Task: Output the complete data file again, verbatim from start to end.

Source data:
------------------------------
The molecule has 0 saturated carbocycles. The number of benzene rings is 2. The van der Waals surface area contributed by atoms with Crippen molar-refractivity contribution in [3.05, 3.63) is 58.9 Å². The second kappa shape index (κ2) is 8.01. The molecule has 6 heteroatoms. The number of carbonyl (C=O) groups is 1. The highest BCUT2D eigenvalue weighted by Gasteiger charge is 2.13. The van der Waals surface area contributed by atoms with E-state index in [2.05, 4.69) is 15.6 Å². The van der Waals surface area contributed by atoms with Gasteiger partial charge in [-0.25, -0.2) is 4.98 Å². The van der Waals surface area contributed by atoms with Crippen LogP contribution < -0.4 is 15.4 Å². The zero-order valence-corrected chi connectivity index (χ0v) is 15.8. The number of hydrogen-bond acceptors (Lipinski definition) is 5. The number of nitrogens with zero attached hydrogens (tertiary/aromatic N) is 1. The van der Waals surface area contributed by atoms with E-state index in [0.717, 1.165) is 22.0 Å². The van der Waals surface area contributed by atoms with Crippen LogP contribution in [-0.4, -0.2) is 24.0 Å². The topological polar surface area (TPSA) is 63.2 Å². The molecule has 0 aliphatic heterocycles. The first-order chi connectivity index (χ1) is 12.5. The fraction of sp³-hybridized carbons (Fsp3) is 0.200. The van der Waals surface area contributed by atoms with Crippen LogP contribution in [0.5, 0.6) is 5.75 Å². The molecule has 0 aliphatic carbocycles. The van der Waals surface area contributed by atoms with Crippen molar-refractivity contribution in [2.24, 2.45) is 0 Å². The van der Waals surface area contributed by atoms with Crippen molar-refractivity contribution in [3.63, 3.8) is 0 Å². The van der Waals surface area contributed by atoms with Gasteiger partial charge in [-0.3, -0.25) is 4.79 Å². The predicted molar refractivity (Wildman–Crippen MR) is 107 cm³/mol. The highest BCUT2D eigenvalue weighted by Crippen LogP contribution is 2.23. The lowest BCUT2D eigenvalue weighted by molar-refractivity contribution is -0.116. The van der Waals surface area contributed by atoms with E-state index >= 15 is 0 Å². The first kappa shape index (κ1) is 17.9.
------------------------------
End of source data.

The molecule has 0 saturated carbocycles. The number of benzene rings is 2. The van der Waals surface area contributed by atoms with Crippen molar-refractivity contribution in [3.05, 3.63) is 58.9 Å². The second kappa shape index (κ2) is 8.01. The molecule has 6 heteroatoms. The number of carbonyl (C=O) groups is 1. The highest BCUT2D eigenvalue weighted by Gasteiger charge is 2.13. The van der Waals surface area contributed by atoms with E-state index in [2.05, 4.69) is 15.6 Å². The van der Waals surface area contributed by atoms with Gasteiger partial charge in [-0.25, -0.2) is 4.98 Å². The van der Waals surface area contributed by atoms with Crippen LogP contribution < -0.4 is 15.4 Å². The zero-order valence-corrected chi connectivity index (χ0v) is 15.8. The number of hydrogen-bond acceptors (Lipinski definition) is 5. The number of nitrogens with zero attached hydrogens (tertiary/aromatic N) is 1. The van der Waals surface area contributed by atoms with E-state index in [0.717, 1.165) is 22.0 Å². The van der Waals surface area contributed by atoms with Crippen LogP contribution in [-0.4, -0.2) is 24.0 Å². The topological polar surface area (TPSA) is 63.2 Å². The molecule has 0 aliphatic heterocycles. The first-order chi connectivity index (χ1) is 12.5. The fraction of sp³-hybridized carbons (Fsp3) is 0.200. The van der Waals surface area contributed by atoms with Crippen LogP contribution in [0.5, 0.6) is 5.75 Å². The molecule has 0 aliphatic carbocycles. The van der Waals surface area contributed by atoms with Crippen molar-refractivity contribution in [2.24, 2.45) is 0 Å². The van der Waals surface area contributed by atoms with Crippen molar-refractivity contribution in [3.63, 3.8) is 0 Å². The van der Waals surface area contributed by atoms with Gasteiger partial charge in [-0.3, -0.25) is 4.79 Å². The predicted molar refractivity (Wildman–Crippen MR) is 107 cm³/mol. The highest BCUT2D eigenvalue weighted by Crippen LogP contribution is 2.23. The lowest BCUT2D eigenvalue weighted by molar-refractivity contribution is -0.116. The van der Waals surface area contributed by atoms with E-state index >= 15 is 0 Å². The first kappa shape index (κ1) is 17.9.